You might've heard of Silesia, that area in central Europe that's questionably German, or Czech, or Polish, depending on who you ask. It was important during the 1700s, at least. Anyway, that region's name is the origin of the word sleazy! They were making cheap and flimsy clothing which merely imitated high-quality textiles and exporting it all across Europe. Subsequently, Silesia was modified to sleazy, and the "flimsy" meaning naturally evolved to be more like "amoral". Going backwards now, Silesia is probably from a German word sounding like Schliesen, a name of a local mountain, from Silingi, the appellation for a Vandalic people-group who lived near that mountain. Since those people were Germanic, and the word sounds Germanic, I'm guessing that word comes from Proto-Germanic, though we don't really know for sure.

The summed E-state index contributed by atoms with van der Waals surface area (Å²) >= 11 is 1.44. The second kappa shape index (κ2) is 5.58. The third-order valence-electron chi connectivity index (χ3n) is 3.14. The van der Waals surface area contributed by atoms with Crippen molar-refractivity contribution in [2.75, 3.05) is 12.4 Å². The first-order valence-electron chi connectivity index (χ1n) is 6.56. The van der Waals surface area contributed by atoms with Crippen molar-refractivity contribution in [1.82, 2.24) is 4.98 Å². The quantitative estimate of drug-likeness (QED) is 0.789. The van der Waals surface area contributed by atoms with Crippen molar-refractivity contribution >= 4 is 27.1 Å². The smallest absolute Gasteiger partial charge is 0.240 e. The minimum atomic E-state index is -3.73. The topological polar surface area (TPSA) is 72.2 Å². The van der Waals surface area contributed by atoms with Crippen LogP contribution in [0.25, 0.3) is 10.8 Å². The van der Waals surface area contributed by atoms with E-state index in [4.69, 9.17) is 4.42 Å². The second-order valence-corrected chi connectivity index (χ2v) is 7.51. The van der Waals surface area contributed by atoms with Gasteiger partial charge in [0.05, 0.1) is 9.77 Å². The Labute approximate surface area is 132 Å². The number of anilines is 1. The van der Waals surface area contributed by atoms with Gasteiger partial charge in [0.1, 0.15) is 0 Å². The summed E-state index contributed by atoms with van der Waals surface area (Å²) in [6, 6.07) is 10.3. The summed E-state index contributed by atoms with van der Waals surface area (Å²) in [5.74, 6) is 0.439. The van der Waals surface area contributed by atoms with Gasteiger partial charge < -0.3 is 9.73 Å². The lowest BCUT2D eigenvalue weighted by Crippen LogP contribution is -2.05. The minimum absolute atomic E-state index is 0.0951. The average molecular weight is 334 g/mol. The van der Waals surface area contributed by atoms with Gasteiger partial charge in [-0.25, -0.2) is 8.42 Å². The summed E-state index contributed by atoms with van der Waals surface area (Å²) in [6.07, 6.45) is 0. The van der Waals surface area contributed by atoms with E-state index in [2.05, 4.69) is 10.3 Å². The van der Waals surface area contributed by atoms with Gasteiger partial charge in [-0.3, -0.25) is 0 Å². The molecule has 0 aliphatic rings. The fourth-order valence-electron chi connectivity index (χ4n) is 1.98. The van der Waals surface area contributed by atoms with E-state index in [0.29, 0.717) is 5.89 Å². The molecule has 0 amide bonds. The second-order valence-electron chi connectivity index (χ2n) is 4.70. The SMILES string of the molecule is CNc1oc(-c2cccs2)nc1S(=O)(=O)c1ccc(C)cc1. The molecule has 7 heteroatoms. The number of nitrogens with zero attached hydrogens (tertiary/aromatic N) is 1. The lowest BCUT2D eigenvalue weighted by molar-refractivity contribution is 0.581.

Hello! I'm Adam Aleksic, a rising junior studying government and linguistics at Harvard University, where I co-founded the Harvard Undergraduate Linguistics Society. In addition to etymology, I also really enjoy trivia, politics, vexillology, geography, board games, conlanging, and law.